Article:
Undoing Series: Our Perfectionist Culture

I am going to make a massive generalisation and say that many of us in the Western world are struggling (or have) with perfectionism. This is not a diagnosis or anything, but I think many of us want to (or try to) be perfect and can often take this too far.

Have you ever thought or said the following?

  • I can’t post this photo, I look weird or the angle is off (when you’re not even a photographer or have a photography account so it doesn’t matter)
  • I don’t want to start/try yoga (INSERT THING HERE) because I’ll look stupid
  • It’s still not ready yet (*Spongebob voice* 20 years later…)
  • I only got a B…I’m useless and a failure and I will never get a good job or have a house or do anything with my life worthwhile
  • I didn’t tick off everything on my to-do list, I’m a failure

They may seem extreme, but we all have thought this at least once, right? And why? Because to be anything but perfect means you’re weak, a failure, useless, unworthy, trash… Erm, no.

“If I can’t be perfect, I can’t speak” – Brene Brown

The oh so wise Brene Brown speaks a lot about perfectionism, so I’d highly recommend you to read or listen to her work if you haven’t already. I’m going to say that our culture is very perfectionist, hence we as people are. Only if you have parents who have broken this cycle will you, perhaps, have a healthier mindset in regards to your actions and your success.

Because perfectionism is about feeling like if you fail you will be shunned by society. That if you don’t get validation from others as being the best, that means you’ll die alone. This may seem hilarious (because it kind of is) but our evolution solidifies this idea.

In the past, if we weren’t accepted then we risked being alone and therefore vulnerable to the wilderness of sabretooth tigers and mammoths eating us or something. That we’d starve alone without our tribe. So, I get it, but we’re not cavemen anymore, my friends.

Think about it, we all love a good underdog story. We love seeing people go from failure to success. We love to be inspired by stories of struggle…and yet, we don’t let ourselves struggle and fail. Why?

You might be thinking: what is wrong with wanting to be the best? And I hear you. But these aren’t the same thing. Wanting to be your best means striving for better and perseverance and learning and growing, right? But perfectionism is “I’m not worthy unless I am seen as perfect” which is unobtainable and paralysing.

There’s no point in my doing this thing unless I can do it perfectly! And so, I’m not even going to try. What kind of nonsense is that?!

But this is perfectionism and knowingly or unknowingly, we are all falling victim to it.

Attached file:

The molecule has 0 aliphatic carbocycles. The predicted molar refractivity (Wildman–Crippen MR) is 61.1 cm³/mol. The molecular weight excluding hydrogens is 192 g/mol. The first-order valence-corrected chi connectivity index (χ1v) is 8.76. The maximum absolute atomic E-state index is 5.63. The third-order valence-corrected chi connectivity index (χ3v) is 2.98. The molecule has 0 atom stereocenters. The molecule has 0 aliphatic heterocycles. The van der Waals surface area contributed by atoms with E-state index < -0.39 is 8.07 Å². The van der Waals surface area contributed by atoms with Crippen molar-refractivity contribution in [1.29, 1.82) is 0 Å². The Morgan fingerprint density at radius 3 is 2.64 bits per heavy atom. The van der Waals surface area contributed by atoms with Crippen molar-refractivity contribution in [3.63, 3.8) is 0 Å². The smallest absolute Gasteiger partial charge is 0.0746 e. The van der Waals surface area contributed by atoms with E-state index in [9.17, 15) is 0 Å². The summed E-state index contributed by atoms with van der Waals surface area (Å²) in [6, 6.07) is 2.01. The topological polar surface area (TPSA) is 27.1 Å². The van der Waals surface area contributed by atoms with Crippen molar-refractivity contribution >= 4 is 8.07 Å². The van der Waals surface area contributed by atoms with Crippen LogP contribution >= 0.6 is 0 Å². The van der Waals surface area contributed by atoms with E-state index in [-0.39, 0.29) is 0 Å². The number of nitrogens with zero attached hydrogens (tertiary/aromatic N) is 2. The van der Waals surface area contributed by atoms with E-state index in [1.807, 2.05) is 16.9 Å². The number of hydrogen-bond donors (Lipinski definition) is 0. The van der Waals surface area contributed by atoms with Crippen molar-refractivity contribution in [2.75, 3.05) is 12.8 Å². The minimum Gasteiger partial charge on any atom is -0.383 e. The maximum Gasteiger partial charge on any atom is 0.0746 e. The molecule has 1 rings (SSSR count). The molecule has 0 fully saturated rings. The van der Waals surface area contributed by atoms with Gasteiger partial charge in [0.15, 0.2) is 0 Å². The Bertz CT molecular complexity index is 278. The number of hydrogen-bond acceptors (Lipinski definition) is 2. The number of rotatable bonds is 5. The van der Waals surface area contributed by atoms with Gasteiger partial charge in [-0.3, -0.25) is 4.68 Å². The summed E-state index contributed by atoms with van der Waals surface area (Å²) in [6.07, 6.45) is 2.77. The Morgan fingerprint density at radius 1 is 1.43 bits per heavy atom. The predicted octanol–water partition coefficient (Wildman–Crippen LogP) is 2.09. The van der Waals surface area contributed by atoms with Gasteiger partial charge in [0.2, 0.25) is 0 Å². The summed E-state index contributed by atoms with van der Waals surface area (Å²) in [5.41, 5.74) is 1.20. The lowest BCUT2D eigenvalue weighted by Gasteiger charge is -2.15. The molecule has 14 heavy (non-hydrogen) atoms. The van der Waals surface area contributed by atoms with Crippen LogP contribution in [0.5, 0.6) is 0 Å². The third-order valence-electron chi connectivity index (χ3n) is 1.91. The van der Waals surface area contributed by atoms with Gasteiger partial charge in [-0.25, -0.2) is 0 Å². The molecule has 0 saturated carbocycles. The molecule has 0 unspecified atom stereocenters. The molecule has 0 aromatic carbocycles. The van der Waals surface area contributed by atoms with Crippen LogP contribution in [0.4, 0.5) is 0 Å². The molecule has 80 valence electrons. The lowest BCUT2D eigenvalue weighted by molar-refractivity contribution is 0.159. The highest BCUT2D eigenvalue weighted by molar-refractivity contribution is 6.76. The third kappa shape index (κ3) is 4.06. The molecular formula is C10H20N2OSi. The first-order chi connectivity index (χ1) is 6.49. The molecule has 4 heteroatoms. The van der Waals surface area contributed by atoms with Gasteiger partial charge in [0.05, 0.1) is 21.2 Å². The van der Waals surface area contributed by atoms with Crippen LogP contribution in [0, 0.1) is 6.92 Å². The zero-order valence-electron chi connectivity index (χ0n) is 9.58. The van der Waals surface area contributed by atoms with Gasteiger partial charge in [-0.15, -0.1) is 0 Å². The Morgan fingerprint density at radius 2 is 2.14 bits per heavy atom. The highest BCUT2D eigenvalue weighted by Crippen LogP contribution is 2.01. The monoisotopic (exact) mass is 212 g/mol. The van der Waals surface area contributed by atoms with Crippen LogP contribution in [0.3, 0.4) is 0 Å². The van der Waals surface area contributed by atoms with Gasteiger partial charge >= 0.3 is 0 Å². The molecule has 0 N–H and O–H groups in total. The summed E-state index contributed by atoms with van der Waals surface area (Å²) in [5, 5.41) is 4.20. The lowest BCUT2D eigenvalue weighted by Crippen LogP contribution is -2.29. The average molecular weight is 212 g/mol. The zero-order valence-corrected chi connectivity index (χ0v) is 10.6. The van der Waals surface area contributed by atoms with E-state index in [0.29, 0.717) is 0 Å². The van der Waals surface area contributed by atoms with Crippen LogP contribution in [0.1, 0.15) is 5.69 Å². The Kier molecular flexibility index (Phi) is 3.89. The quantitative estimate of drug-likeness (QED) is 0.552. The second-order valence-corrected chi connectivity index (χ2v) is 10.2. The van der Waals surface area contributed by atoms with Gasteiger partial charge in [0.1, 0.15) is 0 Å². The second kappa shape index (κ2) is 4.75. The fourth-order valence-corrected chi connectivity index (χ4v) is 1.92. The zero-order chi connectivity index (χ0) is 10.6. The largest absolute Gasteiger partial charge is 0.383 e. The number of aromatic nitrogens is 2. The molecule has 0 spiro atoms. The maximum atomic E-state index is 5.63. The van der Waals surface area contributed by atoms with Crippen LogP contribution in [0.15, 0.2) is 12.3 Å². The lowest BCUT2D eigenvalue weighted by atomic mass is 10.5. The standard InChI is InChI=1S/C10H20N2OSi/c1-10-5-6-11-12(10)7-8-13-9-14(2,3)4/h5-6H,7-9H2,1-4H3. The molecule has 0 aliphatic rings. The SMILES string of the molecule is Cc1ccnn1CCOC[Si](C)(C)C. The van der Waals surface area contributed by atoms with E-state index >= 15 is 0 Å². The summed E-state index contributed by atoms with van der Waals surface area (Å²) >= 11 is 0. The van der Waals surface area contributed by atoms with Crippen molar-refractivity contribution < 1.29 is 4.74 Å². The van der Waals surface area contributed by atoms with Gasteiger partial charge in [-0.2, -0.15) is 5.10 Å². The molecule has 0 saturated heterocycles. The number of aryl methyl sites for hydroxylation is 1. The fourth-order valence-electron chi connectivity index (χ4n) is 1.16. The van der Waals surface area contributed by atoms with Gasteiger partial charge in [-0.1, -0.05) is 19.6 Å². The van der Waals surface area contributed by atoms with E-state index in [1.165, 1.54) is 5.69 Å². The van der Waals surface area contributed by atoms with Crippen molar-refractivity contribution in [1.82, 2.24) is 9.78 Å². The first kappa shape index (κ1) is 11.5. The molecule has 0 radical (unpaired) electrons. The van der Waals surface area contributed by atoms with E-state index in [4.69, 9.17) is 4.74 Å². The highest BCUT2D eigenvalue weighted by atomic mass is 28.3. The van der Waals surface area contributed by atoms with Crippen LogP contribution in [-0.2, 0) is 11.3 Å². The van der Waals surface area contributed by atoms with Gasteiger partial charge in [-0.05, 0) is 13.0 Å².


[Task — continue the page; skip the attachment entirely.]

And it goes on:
Perfectionist thoughts I’ve had

  • I’m too scared to go to a yoga class until I’m good at yoga at home (wow, so silly!)
  • I don’t want to start a podcast because I don’t have the right voice or equipment to be popular
  • Why can’t I be the best at my job in my team?
  • Everyone is going to laugh at me for being a poor (reader, writer, speaker, yogi, activist, employee, etc.)

Perfectionism is linked to shame and fear. It’s the fear of failure. The fear of everyone judging you. The fear that what other people think or the outcome of something you do means you’re not worthy and therefore you can’t possibly live.

We damage our mental health by being unaware of our perfectionist thoughts. We self-sabotage and hold ourselves back in life by aiming to be perfect and not allowing ourselves to be just good; to fail and try again. We hurt ourselves again and again by holding ourselves to a standard that is unrealistic and unreachable.

We combat perfectionism by…

  • Accepting that we can’t be good at everything
  • Being the beginner and have a growth mindset (learning and growing through challenges)
  • Actively trying new things and allowing ourselves to be bad at first
  • Celebrating others in their achievements and the things they are better at
  • Embracing “good enough” in the things we do
  • Understanding our shame triggers
  • Laughing at ourselves
  • Getting back up when we don’t succeed
  • Not comparing ourselves to others (especially those who are in a completely different place in their lives to us! Financially, culturally, values, beliefs, goals etc.)

Not succeeding isn’t the same as failure. Failure is quitting. Failure is a colossal f-up which most of us won’t have. Instead, if something wasn’t the best, you’ll live. You can try again. If something didn’t go to plan, that’s fine, try a new angle. If something was graded a massive F, then still, you get to do better next time.

With the mindset of “failure doesn’t hurt me” or “failure doesn’t dictate my future,” you free yourself from a perfectionist mindset and a perfectionist culture.

Perfect is the enemy of good – Voltaire

Keep checking back each week for a new post about Undoing the Control, Create, Compete culture cycle!


S. xx

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